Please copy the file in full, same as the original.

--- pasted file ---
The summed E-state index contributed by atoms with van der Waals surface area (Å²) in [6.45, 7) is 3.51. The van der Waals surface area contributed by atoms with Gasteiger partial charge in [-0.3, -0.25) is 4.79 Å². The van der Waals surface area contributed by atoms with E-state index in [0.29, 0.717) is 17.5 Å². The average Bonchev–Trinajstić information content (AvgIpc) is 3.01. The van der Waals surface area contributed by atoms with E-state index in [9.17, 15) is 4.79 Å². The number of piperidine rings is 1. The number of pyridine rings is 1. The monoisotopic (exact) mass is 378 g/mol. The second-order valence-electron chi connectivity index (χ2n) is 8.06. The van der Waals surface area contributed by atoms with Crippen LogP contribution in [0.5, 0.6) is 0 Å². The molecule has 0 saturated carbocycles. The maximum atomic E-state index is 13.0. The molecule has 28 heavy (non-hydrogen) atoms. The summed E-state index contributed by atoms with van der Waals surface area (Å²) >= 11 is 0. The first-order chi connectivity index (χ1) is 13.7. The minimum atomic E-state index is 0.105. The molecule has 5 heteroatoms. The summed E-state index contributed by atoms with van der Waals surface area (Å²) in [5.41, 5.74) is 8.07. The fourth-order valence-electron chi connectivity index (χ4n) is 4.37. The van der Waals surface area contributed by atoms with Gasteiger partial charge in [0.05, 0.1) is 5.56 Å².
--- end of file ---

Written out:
The summed E-state index contributed by atoms with van der Waals surface area (Å²) in [6.45, 7) is 3.51. The van der Waals surface area contributed by atoms with Gasteiger partial charge in [-0.3, -0.25) is 4.79 Å². The van der Waals surface area contributed by atoms with E-state index in [0.29, 0.717) is 17.5 Å². The average Bonchev–Trinajstić information content (AvgIpc) is 3.01. The van der Waals surface area contributed by atoms with E-state index in [9.17, 15) is 4.79 Å². The number of piperidine rings is 1. The number of pyridine rings is 1. The monoisotopic (exact) mass is 378 g/mol. The second-order valence-electron chi connectivity index (χ2n) is 8.06. The van der Waals surface area contributed by atoms with Crippen LogP contribution in [0.5, 0.6) is 0 Å². The molecule has 0 saturated carbocycles. The maximum atomic E-state index is 13.0. The molecule has 28 heavy (non-hydrogen) atoms. The summed E-state index contributed by atoms with van der Waals surface area (Å²) >= 11 is 0. The first-order chi connectivity index (χ1) is 13.7. The minimum atomic E-state index is 0.105. The molecule has 5 heteroatoms. The summed E-state index contributed by atoms with van der Waals surface area (Å²) in [5.41, 5.74) is 8.07. The fourth-order valence-electron chi connectivity index (χ4n) is 4.37. The van der Waals surface area contributed by atoms with Gasteiger partial charge in [0.05, 0.1) is 5.56 Å².